Mrs Merkel’s former coalition partner, the Social Democratic Party (SPD) suffered the worst electoral defeat in its history and immediately announced it would go into opposition.
So what’s it like to face a real electorate after all those years in Brussels then Martin?
The SPD’s decision to return to opposition has limited her options, with a three-way coalition with the pro-business Free Democratic Party (FDP) and the Greens the only obvious option.
The FDP, which returned to parliament with 10.5 per cent after losing all their seats four years ago, have long been seen as Mrs Merkel’s preferred coalition partner.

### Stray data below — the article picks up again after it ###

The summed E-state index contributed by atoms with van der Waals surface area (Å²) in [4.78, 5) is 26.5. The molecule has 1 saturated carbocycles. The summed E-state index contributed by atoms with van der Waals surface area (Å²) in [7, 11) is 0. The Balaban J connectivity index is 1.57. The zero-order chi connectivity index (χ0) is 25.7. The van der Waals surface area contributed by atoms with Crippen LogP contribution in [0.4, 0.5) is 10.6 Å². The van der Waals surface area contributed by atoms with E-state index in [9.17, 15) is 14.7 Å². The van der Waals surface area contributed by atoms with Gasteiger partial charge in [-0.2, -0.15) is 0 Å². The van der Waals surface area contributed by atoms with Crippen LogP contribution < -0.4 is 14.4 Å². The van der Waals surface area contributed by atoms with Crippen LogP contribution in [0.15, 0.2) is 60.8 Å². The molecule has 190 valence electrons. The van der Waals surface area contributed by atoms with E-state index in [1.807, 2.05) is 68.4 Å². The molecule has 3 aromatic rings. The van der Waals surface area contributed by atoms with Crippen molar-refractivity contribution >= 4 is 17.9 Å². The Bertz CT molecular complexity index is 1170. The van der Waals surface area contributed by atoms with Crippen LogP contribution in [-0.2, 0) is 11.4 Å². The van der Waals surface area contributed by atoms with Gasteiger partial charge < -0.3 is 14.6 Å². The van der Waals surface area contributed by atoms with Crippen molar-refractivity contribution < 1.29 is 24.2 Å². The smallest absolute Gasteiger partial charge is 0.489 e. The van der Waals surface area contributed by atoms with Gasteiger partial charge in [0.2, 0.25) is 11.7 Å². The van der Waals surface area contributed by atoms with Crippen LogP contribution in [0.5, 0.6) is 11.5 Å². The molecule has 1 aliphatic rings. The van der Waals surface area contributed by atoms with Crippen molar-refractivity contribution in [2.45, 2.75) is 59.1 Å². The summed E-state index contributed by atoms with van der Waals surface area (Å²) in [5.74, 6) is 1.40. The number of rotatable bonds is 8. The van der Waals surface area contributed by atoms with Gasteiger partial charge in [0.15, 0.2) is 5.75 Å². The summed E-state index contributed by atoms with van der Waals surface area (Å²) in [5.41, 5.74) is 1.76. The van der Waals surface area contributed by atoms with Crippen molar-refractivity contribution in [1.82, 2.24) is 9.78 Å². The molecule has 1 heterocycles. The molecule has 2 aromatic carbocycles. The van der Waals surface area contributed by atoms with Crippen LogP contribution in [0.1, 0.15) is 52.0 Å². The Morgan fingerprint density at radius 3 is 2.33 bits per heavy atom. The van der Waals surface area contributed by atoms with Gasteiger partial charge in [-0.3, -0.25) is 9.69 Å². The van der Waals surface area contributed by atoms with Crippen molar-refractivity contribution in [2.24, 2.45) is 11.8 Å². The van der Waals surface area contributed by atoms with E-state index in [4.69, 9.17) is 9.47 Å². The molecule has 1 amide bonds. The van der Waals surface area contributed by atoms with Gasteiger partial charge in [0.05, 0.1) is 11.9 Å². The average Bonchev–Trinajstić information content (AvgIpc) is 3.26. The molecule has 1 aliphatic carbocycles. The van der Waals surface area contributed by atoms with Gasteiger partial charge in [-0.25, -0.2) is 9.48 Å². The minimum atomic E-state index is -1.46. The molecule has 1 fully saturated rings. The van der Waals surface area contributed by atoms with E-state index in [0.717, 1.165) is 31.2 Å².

The Greens, who won 9 per cent, are also seen as a viable partner after moving to a more pragmatic, centrist course in recent years — but they are not natural bedfellows for the FDP.
This is going to be fun. As the only viable alternatives to gain an actual majority are the grand coalition, currently ruled out, with the FDP and then either the Greens or the AfD. Or even more amusingly, Die Linke, the Corbynite left.
Isn’t coalition politics grand? The electorate moves determinedly to the right meaning the Greens must enter government?